The twenty-ninth reading from the Torah and sixth reading from Leviticus is named Acharei Mot (אחרי מות), two words that mean “after the death.” The title comes from the first words of the first verse of the reading, which say, “Now the LORD spoke to Moses after the death of the two sons of Aaron” (Leviticus 16:1). Leviticus 16 describes the Tabernacle ceremony for the holy festival of the Day of Atonement. Leviticus 17 establishes general rules for sacrifice and sanctuary. Leviticus 18 lays down specific laws about permitted and forbidden sexual relationships.


As the children of Israel traveled from Egypt to the land of Canaan, the LORD warned the people of Israel not to imitate the ways of the Egyptians (do not turn back to the evil of your past), and He told them not to learn the behavior of the Canaanites (do not be seduced by new temptations).

You shall not do what is done in the land of Egypt where you lived, nor are you to do what is done in the land of Canaan where I am bringing you; you shall not walk in their statutes. (Leviticus 18:3)

The Egyptians and Canaanites practiced sexual immorality as if they were obeying a legal code. This is why the Torah says, “You shall not walk in their statutes” (Leviticus 18:3). Rashi explains that “their statutes” refers to matters etched into the fabric of the society—so basic to the culture that they are observed as if they are laws. He points to the entertainments found in “theaters and stadiums” as an example of pagan statutes. In other words, the statutes of the world are those reflected in the entertainment values of the world. We are not to walk in them. God’s people are supposed to be a completely different breed of people, “So that the land to which I am bringing you to live will not spew you out” (Leviticus 20:22).

In the first century, sexual immorality wove through the warp and woof of the Roman world. Devotees of the gods followed their mythological, sexual exploits and imitated their base behavior in temple rituals which, in some cases, even incorporated sanctified prostitution. Roman culture, for all its austere talk of moderation, indulged in all manner of perversity, lewdness, and depredation.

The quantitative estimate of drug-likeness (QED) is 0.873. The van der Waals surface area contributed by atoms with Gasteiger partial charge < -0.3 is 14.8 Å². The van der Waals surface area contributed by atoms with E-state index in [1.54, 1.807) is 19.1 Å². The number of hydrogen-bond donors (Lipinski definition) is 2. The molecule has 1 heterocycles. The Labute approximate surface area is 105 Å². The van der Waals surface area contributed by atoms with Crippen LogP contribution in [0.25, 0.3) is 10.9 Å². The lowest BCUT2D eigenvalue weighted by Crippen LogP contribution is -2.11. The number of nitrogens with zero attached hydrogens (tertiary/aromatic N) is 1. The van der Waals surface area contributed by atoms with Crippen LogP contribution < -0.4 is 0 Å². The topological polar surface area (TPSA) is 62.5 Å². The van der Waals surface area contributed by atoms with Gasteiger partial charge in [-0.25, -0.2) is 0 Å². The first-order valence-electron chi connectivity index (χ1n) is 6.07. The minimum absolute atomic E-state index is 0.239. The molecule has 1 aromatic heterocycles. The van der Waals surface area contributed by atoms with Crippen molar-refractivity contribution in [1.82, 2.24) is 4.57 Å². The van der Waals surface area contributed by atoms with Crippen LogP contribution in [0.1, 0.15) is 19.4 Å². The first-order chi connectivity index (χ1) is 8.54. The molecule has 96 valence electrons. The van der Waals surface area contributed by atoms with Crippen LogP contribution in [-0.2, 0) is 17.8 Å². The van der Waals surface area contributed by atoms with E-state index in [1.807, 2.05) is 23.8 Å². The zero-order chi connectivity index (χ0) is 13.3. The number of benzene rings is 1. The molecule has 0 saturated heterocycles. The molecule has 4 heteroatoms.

The apostles applied the laws pertaining to strangers in the midst of the people of Israel to the Gentile believers. Leviticus 18 specifically includes those strangers in its jurisdiction: “You shall not do any of these abominations, neither the native, nor the alien who sojourns among you” (Leviticus 18:26). Therefore, the laws that govern sexuality apply equally to Jewish people and God-fearing Gentile believers.

The apostles reinforced the ruling in their epistles. In passage after passage, the apostles exhorted the disciples to live lives set apart from the sexualized Gentile world and free from sexual immorality. The Gentile believers adopted Jewish standards of modesty, dress, and decorum. In the midst of the sexually charged atmosphere of the first century, the believers stood out as a people set apart. The apostle Peter observed, “[The other Gentiles] are surprised that you do not run with them into the same excesses of dissipation, and they malign you” (1 Peter 4:4). (Click to Source)

 
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Torah Commentary – Va’era (I appeared) – His Promise – SCRIPTURES FOR January 13, 2017

Torah Commentary
Va’era (I appeared)

jesus-jew-2

Exodus 6:2-9:35
Ezekiel 28:25-29:21
Romans 9:14-17
2 Corinthians 6:14-7:1
His Promise
It is too easy for us to scan through Torah portions that have become familiar to us. I challenge you to slow down and consider the people who are living these recorded days then bring the words forward to our day and our lives. Take for instance the four “I Wills” of Exodus 6:6-8. These are words we speak of every Passover, but have we really considered them?